(Original post from Career Contessa ):
Let’s clear the air first: I’m 29 years old, I’m single, I live alone in one of the fastest-growing neighborhoods in Los Angeles, and lately, I’ve been thinking a lot about how those elements directly affect my ability to save money.
When I look back on the period when I was firmly in the have camp (live-in boyfriend, cute house, scruffy adopted dog), I remember a sense of financial stability that I haven’t felt since. That’s always made me wonder: why is it that after four years of living on my own, establishing a great standard of living (with friends I respect, activities, etc.),, and finding a career I love that pays me well, am I still in debt, struggling to build an emergency fund, and regularly shocked by how quickly my paycheck evaporates?
There are some obvious theories. When you live with someone you love, staying home all weekend eating leftovers and lounging sounds amazing, not antisocial. Or there’s the fact that living alone in a small space (you know, the bigger the city, the tinier the apartment) means you have to go out if you want to see anyone. But whenever I speak to fellow singles about how to actually curb the spending creep, they’re as baffled as I am.
So I took it to the experts—speficially one of our favorite financial advisors, Ashley Feinstein of The Fiscal Femme, a site that seeks to demystify money. Was it all in my head? And if not, how can we single ladies change it?
Surprise! You’re Not Imagining It—Finances Are Harder When You’re Single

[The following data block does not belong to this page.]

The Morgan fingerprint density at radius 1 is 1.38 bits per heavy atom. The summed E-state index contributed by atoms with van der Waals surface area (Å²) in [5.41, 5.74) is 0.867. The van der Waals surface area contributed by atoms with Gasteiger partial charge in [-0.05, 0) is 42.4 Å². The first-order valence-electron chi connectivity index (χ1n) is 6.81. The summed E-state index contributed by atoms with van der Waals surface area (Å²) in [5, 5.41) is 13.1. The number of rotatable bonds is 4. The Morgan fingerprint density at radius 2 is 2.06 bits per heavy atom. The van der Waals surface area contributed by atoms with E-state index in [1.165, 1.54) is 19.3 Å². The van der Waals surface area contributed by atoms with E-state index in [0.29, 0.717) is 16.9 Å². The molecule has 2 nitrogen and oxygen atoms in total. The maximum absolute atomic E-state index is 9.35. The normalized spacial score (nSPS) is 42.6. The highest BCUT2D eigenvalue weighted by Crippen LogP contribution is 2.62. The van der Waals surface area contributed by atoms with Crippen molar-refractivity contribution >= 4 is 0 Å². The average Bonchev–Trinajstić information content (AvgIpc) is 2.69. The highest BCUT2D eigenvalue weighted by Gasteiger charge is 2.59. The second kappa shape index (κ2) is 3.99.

But there’s also a deeper psychological issue at work. “When we are in a relationship, we might share our goals with our significant other. In this way, we have an accountability buddy or someone who is working towards our financial goals with us,” says Feinstein. “This support system can make it easier to make decisions to save rather than spend. And when our willpower is low, our partners can jump in and encourage us to make the best decision for us.”
I had those experiences with Mike (the boyfriend from my former “have” life). When I was saving to buy a new car, he was the first one to call me out (with love) if I spent too much money online shopping or suggested another dinner out. No Mike around, no other human to witness the spending moves and decisions I make. But OK, then how do you change it?
How to Build Better Single Girl Finances
Step 1: To Shift How You Spend Money, You Have to Shift Your Perspective
Yeah, yeah. I’m sure you’ve read plenty of articles about shifting how you think about money and I’ll bet they feel like they’re targeted toward people who are settled down, right? But despite being single, there are some clear boundaries you can set. One of the best things about being on your own is that you’ve probably established a strong crew of like-minded friends. And that network is as valuable as a live-in partner—it just functions differently, and you have to accommodate that.
Feinstein suggests you start by thinking about what you get out of your time with them.
“I always look for the win-win. Start with why you love spending time with your friends. What about it makes the experience fabulous for you? Do you love chatting for hours, trying new foods, or exploring new neighborhoods? How can we create experiences with our friends that honor what’s most important?” she says. “Then, if we are looking to save, we can let go of the rest (pretty painlessly). For example, if you love chatting for hours with your friends, why not have them over for wine or to try a fun new cocktail recipe instead of going out to an expensive bar or restaurant? If you love exploring new neighborhoods and it’s nice out, can you meet your friend and walk around?”